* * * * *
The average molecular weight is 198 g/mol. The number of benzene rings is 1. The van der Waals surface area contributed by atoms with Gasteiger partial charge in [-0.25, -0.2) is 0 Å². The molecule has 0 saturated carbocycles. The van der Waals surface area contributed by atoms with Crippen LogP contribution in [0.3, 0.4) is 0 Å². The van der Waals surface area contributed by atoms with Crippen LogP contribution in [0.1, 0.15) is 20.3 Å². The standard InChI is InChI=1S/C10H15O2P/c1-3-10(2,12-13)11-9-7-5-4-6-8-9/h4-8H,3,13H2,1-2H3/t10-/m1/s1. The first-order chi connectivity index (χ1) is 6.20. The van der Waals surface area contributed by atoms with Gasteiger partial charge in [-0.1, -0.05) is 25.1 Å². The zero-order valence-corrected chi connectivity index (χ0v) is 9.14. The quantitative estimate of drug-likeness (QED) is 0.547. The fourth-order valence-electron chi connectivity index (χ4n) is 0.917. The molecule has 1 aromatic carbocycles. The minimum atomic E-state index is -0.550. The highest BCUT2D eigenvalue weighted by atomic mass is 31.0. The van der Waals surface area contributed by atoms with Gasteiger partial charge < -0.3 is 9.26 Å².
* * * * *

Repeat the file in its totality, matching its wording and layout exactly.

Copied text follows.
The average molecular weight is 198 g/mol. The number of benzene rings is 1. The van der Waals surface area contributed by atoms with Gasteiger partial charge in [-0.25, -0.2) is 0 Å². The molecule has 0 saturated carbocycles. The van der Waals surface area contributed by atoms with Crippen LogP contribution in [0.3, 0.4) is 0 Å². The van der Waals surface area contributed by atoms with Crippen LogP contribution in [0.1, 0.15) is 20.3 Å². The standard InChI is InChI=1S/C10H15O2P/c1-3-10(2,12-13)11-9-7-5-4-6-8-9/h4-8H,3,13H2,1-2H3/t10-/m1/s1. The first-order chi connectivity index (χ1) is 6.20. The van der Waals surface area contributed by atoms with Gasteiger partial charge in [-0.1, -0.05) is 25.1 Å². The zero-order valence-corrected chi connectivity index (χ0v) is 9.14. The quantitative estimate of drug-likeness (QED) is 0.547. The fourth-order valence-electron chi connectivity index (χ4n) is 0.917. The molecule has 1 aromatic carbocycles. The minimum atomic E-state index is -0.550. The highest BCUT2D eigenvalue weighted by atomic mass is 31.0. The van der Waals surface area contributed by atoms with Gasteiger partial charge < -0.3 is 9.26 Å².